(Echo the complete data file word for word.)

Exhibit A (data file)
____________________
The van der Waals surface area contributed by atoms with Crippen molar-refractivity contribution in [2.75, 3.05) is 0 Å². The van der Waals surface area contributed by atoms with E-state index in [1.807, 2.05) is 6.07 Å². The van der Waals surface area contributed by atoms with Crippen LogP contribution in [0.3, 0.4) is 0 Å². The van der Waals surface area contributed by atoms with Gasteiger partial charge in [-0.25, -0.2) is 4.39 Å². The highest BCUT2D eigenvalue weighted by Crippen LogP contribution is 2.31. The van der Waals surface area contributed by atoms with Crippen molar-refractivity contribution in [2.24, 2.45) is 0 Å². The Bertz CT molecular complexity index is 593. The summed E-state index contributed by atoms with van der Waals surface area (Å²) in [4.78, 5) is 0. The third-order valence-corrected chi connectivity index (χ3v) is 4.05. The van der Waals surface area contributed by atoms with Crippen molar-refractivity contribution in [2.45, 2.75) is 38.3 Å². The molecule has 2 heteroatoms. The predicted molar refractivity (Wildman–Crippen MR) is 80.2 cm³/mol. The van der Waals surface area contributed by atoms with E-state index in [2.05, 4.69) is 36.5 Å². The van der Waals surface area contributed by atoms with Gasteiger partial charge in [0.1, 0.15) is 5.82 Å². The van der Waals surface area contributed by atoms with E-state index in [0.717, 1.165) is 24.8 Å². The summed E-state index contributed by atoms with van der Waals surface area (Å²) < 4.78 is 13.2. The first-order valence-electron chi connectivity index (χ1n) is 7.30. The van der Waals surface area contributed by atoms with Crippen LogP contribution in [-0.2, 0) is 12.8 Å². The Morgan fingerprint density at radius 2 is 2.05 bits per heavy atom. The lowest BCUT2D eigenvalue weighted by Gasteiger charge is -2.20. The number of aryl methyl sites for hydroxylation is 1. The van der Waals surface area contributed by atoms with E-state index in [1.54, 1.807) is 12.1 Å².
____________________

The van der Waals surface area contributed by atoms with Crippen molar-refractivity contribution in [2.75, 3.05) is 0 Å². The van der Waals surface area contributed by atoms with E-state index in [1.807, 2.05) is 6.07 Å². The van der Waals surface area contributed by atoms with Crippen LogP contribution in [0.3, 0.4) is 0 Å². The van der Waals surface area contributed by atoms with Gasteiger partial charge in [-0.25, -0.2) is 4.39 Å². The highest BCUT2D eigenvalue weighted by Crippen LogP contribution is 2.31. The van der Waals surface area contributed by atoms with Crippen molar-refractivity contribution in [2.24, 2.45) is 0 Å². The Bertz CT molecular complexity index is 593. The summed E-state index contributed by atoms with van der Waals surface area (Å²) in [4.78, 5) is 0. The third-order valence-corrected chi connectivity index (χ3v) is 4.05. The van der Waals surface area contributed by atoms with Crippen molar-refractivity contribution in [2.45, 2.75) is 38.3 Å². The molecule has 2 heteroatoms. The predicted molar refractivity (Wildman–Crippen MR) is 80.2 cm³/mol. The van der Waals surface area contributed by atoms with E-state index in [2.05, 4.69) is 36.5 Å². The van der Waals surface area contributed by atoms with Gasteiger partial charge in [0.1, 0.15) is 5.82 Å². The van der Waals surface area contributed by atoms with E-state index in [0.717, 1.165) is 24.8 Å². The summed E-state index contributed by atoms with van der Waals surface area (Å²) < 4.78 is 13.2. The first-order valence-electron chi connectivity index (χ1n) is 7.30. The van der Waals surface area contributed by atoms with Crippen LogP contribution in [-0.2, 0) is 12.8 Å². The Morgan fingerprint density at radius 2 is 2.05 bits per heavy atom. The lowest BCUT2D eigenvalue weighted by Gasteiger charge is -2.20. The number of aryl methyl sites for hydroxylation is 1. The van der Waals surface area contributed by atoms with E-state index in [1.54, 1.807) is 12.1 Å².